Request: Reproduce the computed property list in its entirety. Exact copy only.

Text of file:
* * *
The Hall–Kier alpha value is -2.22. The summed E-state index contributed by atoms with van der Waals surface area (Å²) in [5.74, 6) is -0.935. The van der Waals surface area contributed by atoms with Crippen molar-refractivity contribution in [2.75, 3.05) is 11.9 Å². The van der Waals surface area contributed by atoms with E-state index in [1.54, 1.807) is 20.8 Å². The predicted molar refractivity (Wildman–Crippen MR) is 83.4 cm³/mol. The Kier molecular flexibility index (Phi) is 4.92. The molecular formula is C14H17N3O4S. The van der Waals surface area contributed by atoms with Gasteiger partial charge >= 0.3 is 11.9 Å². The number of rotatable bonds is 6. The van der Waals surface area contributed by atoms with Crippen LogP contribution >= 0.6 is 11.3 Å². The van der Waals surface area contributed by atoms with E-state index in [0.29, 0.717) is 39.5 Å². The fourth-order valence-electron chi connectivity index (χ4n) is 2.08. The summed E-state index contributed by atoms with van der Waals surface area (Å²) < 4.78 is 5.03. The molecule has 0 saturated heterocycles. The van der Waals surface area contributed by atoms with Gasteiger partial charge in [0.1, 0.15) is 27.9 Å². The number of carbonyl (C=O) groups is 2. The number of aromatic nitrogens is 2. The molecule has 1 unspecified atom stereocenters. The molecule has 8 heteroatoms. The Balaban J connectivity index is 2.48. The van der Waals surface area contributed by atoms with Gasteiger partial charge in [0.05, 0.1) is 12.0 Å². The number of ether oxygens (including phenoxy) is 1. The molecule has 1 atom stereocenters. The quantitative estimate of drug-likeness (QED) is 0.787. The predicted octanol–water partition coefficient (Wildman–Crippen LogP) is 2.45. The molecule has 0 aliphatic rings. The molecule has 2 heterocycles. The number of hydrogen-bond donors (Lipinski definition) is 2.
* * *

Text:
The Hall–Kier alpha value is -2.22. The summed E-state index contributed by atoms with van der Waals surface area (Å²) in [5.74, 6) is -0.935. The van der Waals surface area contributed by atoms with Crippen molar-refractivity contribution in [2.75, 3.05) is 11.9 Å². The van der Waals surface area contributed by atoms with E-state index in [1.54, 1.807) is 20.8 Å². The predicted molar refractivity (Wildman–Crippen MR) is 83.4 cm³/mol. The Kier molecular flexibility index (Phi) is 4.92. The molecular formula is C14H17N3O4S. The van der Waals surface area contributed by atoms with Gasteiger partial charge >= 0.3 is 11.9 Å². The number of rotatable bonds is 6. The van der Waals surface area contributed by atoms with Crippen LogP contribution >= 0.6 is 11.3 Å². The van der Waals surface area contributed by atoms with E-state index in [0.29, 0.717) is 39.5 Å². The fourth-order valence-electron chi connectivity index (χ4n) is 2.08. The summed E-state index contributed by atoms with van der Waals surface area (Å²) < 4.78 is 5.03. The molecule has 0 saturated heterocycles. The van der Waals surface area contributed by atoms with Gasteiger partial charge in [0.1, 0.15) is 27.9 Å². The number of carbonyl (C=O) groups is 2. The number of aromatic nitrogens is 2. The molecule has 1 unspecified atom stereocenters. The molecule has 8 heteroatoms. The Balaban J connectivity index is 2.48. The van der Waals surface area contributed by atoms with Gasteiger partial charge in [0.05, 0.1) is 12.0 Å². The number of ether oxygens (including phenoxy) is 1. The molecule has 1 atom stereocenters. The quantitative estimate of drug-likeness (QED) is 0.787. The predicted octanol–water partition coefficient (Wildman–Crippen LogP) is 2.45. The molecule has 0 aliphatic rings. The molecule has 2 heterocycles. The number of hydrogen-bond donors (Lipinski definition) is 2.